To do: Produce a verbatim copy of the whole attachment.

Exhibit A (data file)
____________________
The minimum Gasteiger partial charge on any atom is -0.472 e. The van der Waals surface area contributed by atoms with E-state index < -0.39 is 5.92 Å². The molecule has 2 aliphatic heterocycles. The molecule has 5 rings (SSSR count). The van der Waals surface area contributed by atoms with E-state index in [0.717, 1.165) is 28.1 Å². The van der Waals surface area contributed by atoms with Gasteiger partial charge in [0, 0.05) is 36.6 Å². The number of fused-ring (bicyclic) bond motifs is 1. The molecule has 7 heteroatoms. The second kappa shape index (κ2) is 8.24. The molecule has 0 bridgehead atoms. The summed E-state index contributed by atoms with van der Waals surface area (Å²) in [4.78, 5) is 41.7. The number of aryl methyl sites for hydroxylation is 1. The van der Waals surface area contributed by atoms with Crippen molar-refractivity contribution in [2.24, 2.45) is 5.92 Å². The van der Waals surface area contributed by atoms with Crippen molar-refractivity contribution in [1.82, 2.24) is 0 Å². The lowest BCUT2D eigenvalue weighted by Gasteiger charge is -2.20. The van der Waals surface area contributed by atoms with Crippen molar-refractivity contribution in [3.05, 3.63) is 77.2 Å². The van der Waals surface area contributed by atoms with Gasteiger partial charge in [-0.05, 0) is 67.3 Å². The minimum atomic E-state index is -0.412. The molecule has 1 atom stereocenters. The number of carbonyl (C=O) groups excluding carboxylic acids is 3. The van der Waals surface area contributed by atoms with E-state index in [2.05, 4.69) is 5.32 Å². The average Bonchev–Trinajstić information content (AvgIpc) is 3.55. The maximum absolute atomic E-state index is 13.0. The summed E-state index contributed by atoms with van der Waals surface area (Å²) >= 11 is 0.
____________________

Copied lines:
The minimum Gasteiger partial charge on any atom is -0.472 e. The van der Waals surface area contributed by atoms with E-state index < -0.39 is 5.92 Å². The molecule has 2 aliphatic heterocycles. The molecule has 5 rings (SSSR count). The van der Waals surface area contributed by atoms with E-state index in [0.717, 1.165) is 28.1 Å². The van der Waals surface area contributed by atoms with Gasteiger partial charge in [0, 0.05) is 36.6 Å². The number of fused-ring (bicyclic) bond motifs is 1. The molecule has 7 heteroatoms. The second kappa shape index (κ2) is 8.24. The molecule has 0 bridgehead atoms. The summed E-state index contributed by atoms with van der Waals surface area (Å²) in [4.78, 5) is 41.7. The number of aryl methyl sites for hydroxylation is 1. The van der Waals surface area contributed by atoms with Crippen molar-refractivity contribution in [2.24, 2.45) is 5.92 Å². The van der Waals surface area contributed by atoms with Crippen molar-refractivity contribution in [1.82, 2.24) is 0 Å². The lowest BCUT2D eigenvalue weighted by Gasteiger charge is -2.20. The van der Waals surface area contributed by atoms with Crippen molar-refractivity contribution in [3.05, 3.63) is 77.2 Å². The van der Waals surface area contributed by atoms with Gasteiger partial charge in [-0.05, 0) is 67.3 Å². The minimum atomic E-state index is -0.412. The molecule has 1 atom stereocenters. The number of carbonyl (C=O) groups excluding carboxylic acids is 3. The van der Waals surface area contributed by atoms with E-state index in [2.05, 4.69) is 5.32 Å². The average Bonchev–Trinajstić information content (AvgIpc) is 3.55. The maximum absolute atomic E-state index is 13.0. The summed E-state index contributed by atoms with van der Waals surface area (Å²) >= 11 is 0.